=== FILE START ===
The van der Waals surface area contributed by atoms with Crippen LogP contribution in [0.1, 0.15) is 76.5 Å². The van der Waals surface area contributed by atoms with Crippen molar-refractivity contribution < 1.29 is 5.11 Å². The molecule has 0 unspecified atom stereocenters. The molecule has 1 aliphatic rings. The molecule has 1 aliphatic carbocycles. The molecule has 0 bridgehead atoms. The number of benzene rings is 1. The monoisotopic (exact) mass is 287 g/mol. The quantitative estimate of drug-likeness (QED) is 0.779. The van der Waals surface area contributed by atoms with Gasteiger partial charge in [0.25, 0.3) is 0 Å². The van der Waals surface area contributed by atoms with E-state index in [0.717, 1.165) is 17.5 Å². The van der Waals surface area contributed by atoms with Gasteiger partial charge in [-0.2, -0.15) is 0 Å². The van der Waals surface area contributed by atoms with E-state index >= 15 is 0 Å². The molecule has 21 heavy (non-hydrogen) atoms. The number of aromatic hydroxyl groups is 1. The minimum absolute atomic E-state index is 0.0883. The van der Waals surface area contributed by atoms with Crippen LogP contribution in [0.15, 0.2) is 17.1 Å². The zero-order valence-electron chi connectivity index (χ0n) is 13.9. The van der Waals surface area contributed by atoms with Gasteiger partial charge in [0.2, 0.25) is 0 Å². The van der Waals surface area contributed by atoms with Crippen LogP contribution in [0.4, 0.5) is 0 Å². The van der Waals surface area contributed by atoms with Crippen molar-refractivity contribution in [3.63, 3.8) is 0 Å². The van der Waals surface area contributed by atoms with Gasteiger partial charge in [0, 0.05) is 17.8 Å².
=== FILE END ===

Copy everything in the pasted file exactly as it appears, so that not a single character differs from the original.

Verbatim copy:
The van der Waals surface area contributed by atoms with Crippen LogP contribution in [0.1, 0.15) is 76.5 Å². The van der Waals surface area contributed by atoms with Crippen molar-refractivity contribution < 1.29 is 5.11 Å². The molecule has 0 unspecified atom stereocenters. The molecule has 1 aliphatic rings. The molecule has 1 aliphatic carbocycles. The molecule has 0 bridgehead atoms. The number of benzene rings is 1. The monoisotopic (exact) mass is 287 g/mol. The quantitative estimate of drug-likeness (QED) is 0.779. The van der Waals surface area contributed by atoms with Gasteiger partial charge in [0.25, 0.3) is 0 Å². The van der Waals surface area contributed by atoms with E-state index in [0.717, 1.165) is 17.5 Å². The van der Waals surface area contributed by atoms with Gasteiger partial charge in [-0.2, -0.15) is 0 Å². The van der Waals surface area contributed by atoms with E-state index >= 15 is 0 Å². The molecule has 21 heavy (non-hydrogen) atoms. The number of aromatic hydroxyl groups is 1. The minimum absolute atomic E-state index is 0.0883. The van der Waals surface area contributed by atoms with Crippen LogP contribution in [0.15, 0.2) is 17.1 Å². The zero-order valence-electron chi connectivity index (χ0n) is 13.9. The van der Waals surface area contributed by atoms with Gasteiger partial charge in [0.2, 0.25) is 0 Å². The van der Waals surface area contributed by atoms with Crippen LogP contribution in [0.4, 0.5) is 0 Å². The van der Waals surface area contributed by atoms with Crippen molar-refractivity contribution in [3.63, 3.8) is 0 Å². The van der Waals surface area contributed by atoms with Gasteiger partial charge in [0, 0.05) is 17.8 Å².